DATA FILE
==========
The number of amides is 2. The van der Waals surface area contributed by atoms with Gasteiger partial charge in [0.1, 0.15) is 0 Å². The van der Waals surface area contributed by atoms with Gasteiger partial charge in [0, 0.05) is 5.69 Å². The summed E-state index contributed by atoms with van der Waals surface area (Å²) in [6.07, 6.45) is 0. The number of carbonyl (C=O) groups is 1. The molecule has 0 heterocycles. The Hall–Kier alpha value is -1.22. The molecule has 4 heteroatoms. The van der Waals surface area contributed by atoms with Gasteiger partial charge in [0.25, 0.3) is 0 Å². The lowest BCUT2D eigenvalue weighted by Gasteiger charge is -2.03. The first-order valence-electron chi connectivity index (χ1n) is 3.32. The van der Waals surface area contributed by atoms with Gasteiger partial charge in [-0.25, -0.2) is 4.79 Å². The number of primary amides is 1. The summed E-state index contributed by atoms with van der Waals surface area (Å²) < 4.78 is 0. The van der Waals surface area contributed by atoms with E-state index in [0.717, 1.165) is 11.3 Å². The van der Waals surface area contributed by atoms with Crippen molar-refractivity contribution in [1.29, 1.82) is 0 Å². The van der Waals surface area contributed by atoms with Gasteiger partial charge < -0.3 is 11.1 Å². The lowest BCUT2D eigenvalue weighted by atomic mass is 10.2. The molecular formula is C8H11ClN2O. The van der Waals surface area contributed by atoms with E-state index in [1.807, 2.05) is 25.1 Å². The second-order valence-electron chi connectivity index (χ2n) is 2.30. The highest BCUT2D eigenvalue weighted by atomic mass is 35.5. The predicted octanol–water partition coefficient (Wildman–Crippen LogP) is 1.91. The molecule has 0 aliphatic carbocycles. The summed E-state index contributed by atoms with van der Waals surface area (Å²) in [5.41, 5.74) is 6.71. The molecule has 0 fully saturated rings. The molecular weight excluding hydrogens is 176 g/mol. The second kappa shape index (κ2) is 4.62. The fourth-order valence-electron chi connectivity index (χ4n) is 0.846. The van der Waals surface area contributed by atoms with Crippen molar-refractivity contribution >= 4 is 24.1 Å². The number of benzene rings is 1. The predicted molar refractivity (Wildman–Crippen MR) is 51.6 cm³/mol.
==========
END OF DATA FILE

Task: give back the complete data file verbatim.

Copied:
The number of amides is 2. The van der Waals surface area contributed by atoms with Gasteiger partial charge in [0.1, 0.15) is 0 Å². The van der Waals surface area contributed by atoms with Gasteiger partial charge in [0, 0.05) is 5.69 Å². The summed E-state index contributed by atoms with van der Waals surface area (Å²) in [6.07, 6.45) is 0. The number of carbonyl (C=O) groups is 1. The molecule has 0 heterocycles. The Hall–Kier alpha value is -1.22. The molecule has 4 heteroatoms. The van der Waals surface area contributed by atoms with Gasteiger partial charge in [0.25, 0.3) is 0 Å². The lowest BCUT2D eigenvalue weighted by Gasteiger charge is -2.03. The first-order valence-electron chi connectivity index (χ1n) is 3.32. The van der Waals surface area contributed by atoms with Gasteiger partial charge in [-0.25, -0.2) is 4.79 Å². The number of primary amides is 1. The summed E-state index contributed by atoms with van der Waals surface area (Å²) < 4.78 is 0. The van der Waals surface area contributed by atoms with E-state index in [0.717, 1.165) is 11.3 Å². The van der Waals surface area contributed by atoms with Crippen molar-refractivity contribution in [1.29, 1.82) is 0 Å². The van der Waals surface area contributed by atoms with Gasteiger partial charge < -0.3 is 11.1 Å². The lowest BCUT2D eigenvalue weighted by atomic mass is 10.2. The molecular formula is C8H11ClN2O. The van der Waals surface area contributed by atoms with E-state index in [1.807, 2.05) is 25.1 Å². The second-order valence-electron chi connectivity index (χ2n) is 2.30. The highest BCUT2D eigenvalue weighted by atomic mass is 35.5. The predicted octanol–water partition coefficient (Wildman–Crippen LogP) is 1.91. The molecule has 0 aliphatic carbocycles. The summed E-state index contributed by atoms with van der Waals surface area (Å²) in [5.41, 5.74) is 6.71. The molecule has 0 fully saturated rings. The molecular weight excluding hydrogens is 176 g/mol. The second kappa shape index (κ2) is 4.62. The fourth-order valence-electron chi connectivity index (χ4n) is 0.846. The van der Waals surface area contributed by atoms with Crippen molar-refractivity contribution >= 4 is 24.1 Å². The number of benzene rings is 1. The predicted molar refractivity (Wildman–Crippen MR) is 51.6 cm³/mol.